We then stayed in line in blistering rainy winter wind for almost an hour in order to climb to the top to see the famous Notre Dame gargoyles up close and to admire a breathtaking view of Paris.

I was dressed like Nanook of the North and the frigid cold still reached to my bones but it was worth every icycle hanging from my frozen face - I felt the winds of history touching my being.

I never believed that in my lifetime this 860 year-old jewel of Christian art and prayer, a symbol of our collective western civilization will be partially turned to ashes, a victim of “accidental” fire.

Andrew Jackson’s Hermitage

Photo: Wikipedia
America’s seventh president, Andrew Jackson, embodied an “unruly, ambitious, and contentious” leadership style, making him an unconventional and controversial people’s president, not unlike the current President Donald Trump.

“He was loved, loathed, revered, reviled, but never ignored.” He was a giant in his own right, and a physically tall man (6 ft 1), weighing 144 lbs., with a size seven shoes that nobody could fill. His courage was legendary, having joined the Revolutionary battlefield at the age of 13, never shying away from brawls and duels.

His troops admired him for his courage and iron will and thus nicknamed him Old Hickory. Without formal training as a soldier, Jackson was elected general because people liked his strength, charm, and charisma, he was not a “Sunday Soldier.” He never asked tasks of his soldiers that he himself was not willing to do.

When Jackson called for enlistments in the coming war of 1812, he famously said, “… we are the born sons of America; the citizens of the only republic now existing in the world; and the only people on earth who possess rights, liberties, and property which they dare call their own.” (March 12, 1812)

His bold personality seldom considered consequences and he marched forth. He campaigned and appealed to the common man ideals thus transforming American politics.

Most renowned for the Battle of New Orleans, Jackson designed a victory that stunned the British. He was instrumental in the westward expansion at the cost of Indian removal from their lands.

Jackson was a firm Unionist, but his grandsons joined the Confederate Army during the Civil War. When he defeated the Creek Indians in 1814, the U.S. Army rewarded him with a commission as a Major General in the regular army.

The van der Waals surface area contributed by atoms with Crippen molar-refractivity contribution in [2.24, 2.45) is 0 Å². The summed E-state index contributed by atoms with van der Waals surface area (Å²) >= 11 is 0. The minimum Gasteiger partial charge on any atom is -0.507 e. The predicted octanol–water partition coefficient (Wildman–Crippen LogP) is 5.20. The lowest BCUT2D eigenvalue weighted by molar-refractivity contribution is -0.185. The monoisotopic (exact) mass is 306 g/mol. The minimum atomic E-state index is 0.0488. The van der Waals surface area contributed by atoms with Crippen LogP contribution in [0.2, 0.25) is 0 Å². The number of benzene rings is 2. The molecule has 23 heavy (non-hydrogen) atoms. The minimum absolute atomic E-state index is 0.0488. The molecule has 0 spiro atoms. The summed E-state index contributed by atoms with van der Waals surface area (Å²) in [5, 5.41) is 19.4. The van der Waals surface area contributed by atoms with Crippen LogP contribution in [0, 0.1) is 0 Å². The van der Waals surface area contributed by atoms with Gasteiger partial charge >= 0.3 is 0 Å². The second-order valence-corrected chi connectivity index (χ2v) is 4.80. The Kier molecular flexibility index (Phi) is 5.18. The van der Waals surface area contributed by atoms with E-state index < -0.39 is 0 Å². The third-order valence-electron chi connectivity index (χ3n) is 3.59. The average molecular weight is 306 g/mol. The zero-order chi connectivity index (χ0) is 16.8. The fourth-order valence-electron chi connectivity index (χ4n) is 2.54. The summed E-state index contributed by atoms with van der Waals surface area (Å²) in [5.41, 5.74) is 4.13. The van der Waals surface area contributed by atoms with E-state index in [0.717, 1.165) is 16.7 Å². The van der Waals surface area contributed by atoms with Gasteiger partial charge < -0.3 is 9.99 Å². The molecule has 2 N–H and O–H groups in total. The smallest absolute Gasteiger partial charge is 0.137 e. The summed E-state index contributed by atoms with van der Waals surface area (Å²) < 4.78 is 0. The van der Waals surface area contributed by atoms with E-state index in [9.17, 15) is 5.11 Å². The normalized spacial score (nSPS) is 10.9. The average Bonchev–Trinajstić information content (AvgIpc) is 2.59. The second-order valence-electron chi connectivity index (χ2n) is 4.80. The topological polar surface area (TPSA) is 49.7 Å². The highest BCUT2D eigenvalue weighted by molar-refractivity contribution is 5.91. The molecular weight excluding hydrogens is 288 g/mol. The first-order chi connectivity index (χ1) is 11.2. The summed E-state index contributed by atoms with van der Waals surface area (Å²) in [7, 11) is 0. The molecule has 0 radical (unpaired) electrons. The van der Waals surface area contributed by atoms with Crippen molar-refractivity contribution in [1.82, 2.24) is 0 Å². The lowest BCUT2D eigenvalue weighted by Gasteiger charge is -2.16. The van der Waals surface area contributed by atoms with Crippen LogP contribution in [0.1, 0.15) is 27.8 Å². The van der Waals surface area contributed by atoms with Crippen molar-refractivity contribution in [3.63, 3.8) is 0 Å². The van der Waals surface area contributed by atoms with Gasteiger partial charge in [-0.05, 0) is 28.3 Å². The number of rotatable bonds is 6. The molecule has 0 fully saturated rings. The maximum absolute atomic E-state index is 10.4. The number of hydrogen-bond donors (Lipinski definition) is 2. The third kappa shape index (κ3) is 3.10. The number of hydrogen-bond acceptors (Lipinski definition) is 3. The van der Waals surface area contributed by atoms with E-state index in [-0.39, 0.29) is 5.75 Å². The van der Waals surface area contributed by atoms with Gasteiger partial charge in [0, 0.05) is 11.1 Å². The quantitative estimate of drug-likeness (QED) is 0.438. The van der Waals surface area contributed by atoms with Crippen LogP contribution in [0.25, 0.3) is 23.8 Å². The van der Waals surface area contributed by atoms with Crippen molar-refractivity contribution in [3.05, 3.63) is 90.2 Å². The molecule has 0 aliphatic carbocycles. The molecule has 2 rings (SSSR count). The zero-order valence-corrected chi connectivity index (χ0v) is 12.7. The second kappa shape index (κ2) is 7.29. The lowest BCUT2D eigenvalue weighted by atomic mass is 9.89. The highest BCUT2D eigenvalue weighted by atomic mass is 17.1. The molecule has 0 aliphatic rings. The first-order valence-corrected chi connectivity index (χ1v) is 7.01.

Photo: Ileana Johnson, April 2019

Not far from the airport in Nashville, Tennessee, a “four-hour carriage ride from downtown Nashville” of long ago, is the former plantation and mansion called Hermitage as well as the Jacksons original log home in which they lived during the frontier era of America. Two natural springs still provide water today.

Photo: Ileana Johnson, April 2019

Archeologists had found evidence at the Hermitage that Indian cultures thrived here – projectile chiseled rock points were dug from different parts of the property. Two tornadoes and lots of historical changes have altered the Hermitage landscape over time. As the fortunes of the Jacksons declined after the Civil War and slavery ended, a public museum and a hospital for invalid Confederate veterans were created at the farm after 1889. (Museum Archives)

Back side of the mansion
Photo: Ileana Johnson, April 2019

An archived deed shows that Jackson sold his riverfront home, Hunter’s Hill for $10,000 and used the money to buy the neighboring farm and to pay off debts. He invested in 1805 with other business partners into a general store, a tavern, a boatyard, and a horse breeding and racing operation at nearby Clover Bottom. The store sold goods from Baltimore, Philadelphia, and New Orleans such as cloth, buttons, blankets, nails, hoes, and comb cases. After two years of operation, the venture proved unprofitable, so he concentrated his efforts in agricultural production.

Cows at the Hermitage
Photo: Ileana Johnson 2019

The original 425-acre frontier farm which he bought in 1804 from Nathaniel Hays for $3,400 eventually developed into a 1,000-acre cotton plantation where slaves picked cotton, 200-300 lbs. per day each until their hands were bleeding from the rough plant and then ginned it into 500-pound bales. At first, the seeds inside the cotton bowl had to be picked painstakingly by hand as well. Eli Whitney invented the first mechanical cotton gin in 1793 which made the lives of those picking cotton somewhat easier.

Andrew and Rachel Jackson's tomb at the Hermitage
Photo: Ileana Johnson 2019